Tiropita or tyropita (τυρóπιτα) is a Greek layered pastry food, made with layers of buttered phyllo and filled with a cheese-egg mixture.
Another variety is the spiral Skopelos Cheese Pie in which long strips of cheese stuffed phyllo are formed into a spiral and deep fried.
Tiropita can also be made in a large pan (ταψί [taˈpsi]) and cut into individual portions after baking. The individual form is sold in bakeries throughout Greece, where it is a popular breakfast and snack food. Alternatives to tiropita are spanakopita, a pie with spinach, as well as bougatsa.
In Greece, one can find many varieties of Tyropita:
- Kourou: Surrounded by a thick pastry.
- Sfoliata: Surrounded by puff-pastry.
- Xoriatiki: Made in a Tapsi pan.
- Tyropitakia: Bite-sized.
- Skopelitiki: Made in the shape of a twirl.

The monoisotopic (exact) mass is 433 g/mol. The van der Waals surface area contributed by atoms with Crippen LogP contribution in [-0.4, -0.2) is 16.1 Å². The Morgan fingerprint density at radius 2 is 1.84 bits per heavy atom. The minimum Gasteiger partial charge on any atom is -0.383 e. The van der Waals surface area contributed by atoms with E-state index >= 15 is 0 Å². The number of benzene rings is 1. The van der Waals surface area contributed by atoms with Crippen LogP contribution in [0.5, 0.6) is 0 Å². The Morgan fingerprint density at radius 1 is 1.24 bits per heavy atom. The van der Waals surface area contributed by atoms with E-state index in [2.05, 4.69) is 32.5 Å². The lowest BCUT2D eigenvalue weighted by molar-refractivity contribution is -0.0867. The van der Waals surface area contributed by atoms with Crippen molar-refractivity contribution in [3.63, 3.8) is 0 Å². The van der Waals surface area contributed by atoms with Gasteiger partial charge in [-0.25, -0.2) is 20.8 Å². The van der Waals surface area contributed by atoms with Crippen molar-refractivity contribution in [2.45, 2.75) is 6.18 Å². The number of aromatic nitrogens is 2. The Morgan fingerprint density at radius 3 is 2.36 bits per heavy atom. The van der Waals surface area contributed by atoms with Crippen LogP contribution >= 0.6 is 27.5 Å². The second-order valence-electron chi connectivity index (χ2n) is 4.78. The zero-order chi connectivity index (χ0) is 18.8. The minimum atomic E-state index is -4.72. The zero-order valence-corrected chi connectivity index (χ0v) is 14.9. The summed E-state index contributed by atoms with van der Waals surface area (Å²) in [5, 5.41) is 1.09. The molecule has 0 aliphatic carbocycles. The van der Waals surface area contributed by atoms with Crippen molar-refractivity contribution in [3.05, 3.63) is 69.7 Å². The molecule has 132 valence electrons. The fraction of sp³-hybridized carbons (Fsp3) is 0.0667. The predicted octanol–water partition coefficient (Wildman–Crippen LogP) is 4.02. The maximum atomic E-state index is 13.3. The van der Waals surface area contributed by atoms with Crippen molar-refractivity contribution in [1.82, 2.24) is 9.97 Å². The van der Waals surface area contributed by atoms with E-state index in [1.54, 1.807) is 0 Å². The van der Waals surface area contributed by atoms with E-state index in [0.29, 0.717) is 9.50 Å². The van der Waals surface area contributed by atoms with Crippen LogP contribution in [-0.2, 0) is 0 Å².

Also, regular tiropita usually contains a mixture of feta cheese, egg, butter and yogurt.
Tyropita is usually eaten mid-morning by Greeks, who are not accustomed to having "breakfast" in the traditional western-European sense. Specifically, shortly upon awakening and before going to work, Greeks typically consume coffee (either Turkish or cold i.e. frappe) accompanied by cold water and, on occasion, bread with butter and honey. Approximately one to two hours later (mid-morning), tyropita (more commonly) or spanakopita are consumed. As a result, lunch is light and usually taken much later in the day than in most Western countries (1:30–2:30 pm).
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Eva’s Tasty Tyropita (Cheese puffs), thursdayfordinner.com